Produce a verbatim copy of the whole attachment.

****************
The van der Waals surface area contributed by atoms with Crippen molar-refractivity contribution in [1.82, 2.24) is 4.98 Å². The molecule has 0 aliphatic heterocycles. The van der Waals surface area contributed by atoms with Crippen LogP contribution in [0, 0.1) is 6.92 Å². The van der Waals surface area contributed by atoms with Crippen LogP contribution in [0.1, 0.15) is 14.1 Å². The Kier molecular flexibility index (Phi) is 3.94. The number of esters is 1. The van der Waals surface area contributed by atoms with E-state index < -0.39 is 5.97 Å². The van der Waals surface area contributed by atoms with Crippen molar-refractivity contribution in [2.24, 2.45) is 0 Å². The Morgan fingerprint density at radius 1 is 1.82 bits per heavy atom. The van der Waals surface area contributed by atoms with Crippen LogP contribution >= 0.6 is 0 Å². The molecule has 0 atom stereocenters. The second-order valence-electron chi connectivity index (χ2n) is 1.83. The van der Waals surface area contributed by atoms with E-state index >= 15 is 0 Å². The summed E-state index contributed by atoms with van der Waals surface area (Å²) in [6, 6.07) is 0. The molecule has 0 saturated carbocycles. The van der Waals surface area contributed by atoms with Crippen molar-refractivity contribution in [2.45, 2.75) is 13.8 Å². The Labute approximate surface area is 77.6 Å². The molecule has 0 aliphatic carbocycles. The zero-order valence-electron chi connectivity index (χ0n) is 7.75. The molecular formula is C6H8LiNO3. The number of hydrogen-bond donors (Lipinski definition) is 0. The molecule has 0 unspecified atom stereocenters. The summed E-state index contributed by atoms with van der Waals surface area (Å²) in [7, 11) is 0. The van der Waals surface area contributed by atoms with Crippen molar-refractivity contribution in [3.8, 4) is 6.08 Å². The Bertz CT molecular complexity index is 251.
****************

The van der Waals surface area contributed by atoms with Crippen molar-refractivity contribution in [1.82, 2.24) is 4.98 Å². The molecule has 0 aliphatic heterocycles. The van der Waals surface area contributed by atoms with Crippen LogP contribution in [0, 0.1) is 6.92 Å². The van der Waals surface area contributed by atoms with Crippen LogP contribution in [0.1, 0.15) is 14.1 Å². The Kier molecular flexibility index (Phi) is 3.94. The number of esters is 1. The van der Waals surface area contributed by atoms with E-state index < -0.39 is 5.97 Å². The van der Waals surface area contributed by atoms with Crippen molar-refractivity contribution in [2.24, 2.45) is 0 Å². The Morgan fingerprint density at radius 1 is 1.82 bits per heavy atom. The van der Waals surface area contributed by atoms with Crippen LogP contribution >= 0.6 is 0 Å². The molecule has 0 atom stereocenters. The second-order valence-electron chi connectivity index (χ2n) is 1.83. The van der Waals surface area contributed by atoms with E-state index >= 15 is 0 Å². The summed E-state index contributed by atoms with van der Waals surface area (Å²) in [6, 6.07) is 0. The molecule has 0 saturated carbocycles. The van der Waals surface area contributed by atoms with Crippen molar-refractivity contribution in [2.45, 2.75) is 13.8 Å². The Labute approximate surface area is 77.6 Å². The molecule has 0 aliphatic carbocycles. The zero-order valence-electron chi connectivity index (χ0n) is 7.75. The molecular formula is C6H8LiNO3. The number of hydrogen-bond donors (Lipinski definition) is 0. The molecule has 0 unspecified atom stereocenters. The summed E-state index contributed by atoms with van der Waals surface area (Å²) in [7, 11) is 0. The van der Waals surface area contributed by atoms with Crippen molar-refractivity contribution in [3.8, 4) is 6.08 Å². The Bertz CT molecular complexity index is 251.